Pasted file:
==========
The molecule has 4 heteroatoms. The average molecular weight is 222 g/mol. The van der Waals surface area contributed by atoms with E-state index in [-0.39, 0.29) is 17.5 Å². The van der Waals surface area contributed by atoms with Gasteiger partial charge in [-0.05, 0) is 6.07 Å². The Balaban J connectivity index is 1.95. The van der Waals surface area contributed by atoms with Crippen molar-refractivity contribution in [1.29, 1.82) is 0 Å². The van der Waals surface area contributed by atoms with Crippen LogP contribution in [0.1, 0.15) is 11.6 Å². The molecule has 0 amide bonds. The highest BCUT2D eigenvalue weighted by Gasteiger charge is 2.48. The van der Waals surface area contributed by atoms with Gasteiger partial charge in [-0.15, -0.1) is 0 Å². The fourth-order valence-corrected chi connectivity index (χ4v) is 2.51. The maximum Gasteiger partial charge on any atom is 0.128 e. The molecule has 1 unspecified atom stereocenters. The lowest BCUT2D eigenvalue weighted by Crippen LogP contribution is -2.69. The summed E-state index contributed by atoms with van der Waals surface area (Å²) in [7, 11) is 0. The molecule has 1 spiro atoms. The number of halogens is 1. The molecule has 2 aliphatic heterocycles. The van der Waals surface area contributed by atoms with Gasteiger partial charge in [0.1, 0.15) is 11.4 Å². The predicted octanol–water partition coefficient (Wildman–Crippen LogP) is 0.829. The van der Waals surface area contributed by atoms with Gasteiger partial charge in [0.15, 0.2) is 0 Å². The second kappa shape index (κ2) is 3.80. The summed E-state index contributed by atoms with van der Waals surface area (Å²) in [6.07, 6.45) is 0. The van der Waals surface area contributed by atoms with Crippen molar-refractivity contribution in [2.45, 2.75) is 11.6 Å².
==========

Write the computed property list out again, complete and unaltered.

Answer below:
The molecule has 4 heteroatoms. The average molecular weight is 222 g/mol. The van der Waals surface area contributed by atoms with E-state index in [-0.39, 0.29) is 17.5 Å². The van der Waals surface area contributed by atoms with Gasteiger partial charge in [-0.05, 0) is 6.07 Å². The Balaban J connectivity index is 1.95. The van der Waals surface area contributed by atoms with Crippen molar-refractivity contribution in [1.29, 1.82) is 0 Å². The van der Waals surface area contributed by atoms with Crippen LogP contribution in [0.1, 0.15) is 11.6 Å². The molecule has 0 amide bonds. The highest BCUT2D eigenvalue weighted by Gasteiger charge is 2.48. The van der Waals surface area contributed by atoms with Gasteiger partial charge in [-0.15, -0.1) is 0 Å². The fourth-order valence-corrected chi connectivity index (χ4v) is 2.51. The maximum Gasteiger partial charge on any atom is 0.128 e. The molecule has 1 unspecified atom stereocenters. The lowest BCUT2D eigenvalue weighted by Crippen LogP contribution is -2.69. The summed E-state index contributed by atoms with van der Waals surface area (Å²) in [7, 11) is 0. The molecule has 1 spiro atoms. The number of halogens is 1. The molecule has 2 aliphatic heterocycles. The van der Waals surface area contributed by atoms with Gasteiger partial charge in [0.1, 0.15) is 11.4 Å². The predicted octanol–water partition coefficient (Wildman–Crippen LogP) is 0.829. The van der Waals surface area contributed by atoms with Gasteiger partial charge in [0.15, 0.2) is 0 Å². The second kappa shape index (κ2) is 3.80. The summed E-state index contributed by atoms with van der Waals surface area (Å²) in [6.07, 6.45) is 0. The van der Waals surface area contributed by atoms with Crippen molar-refractivity contribution in [2.45, 2.75) is 11.6 Å².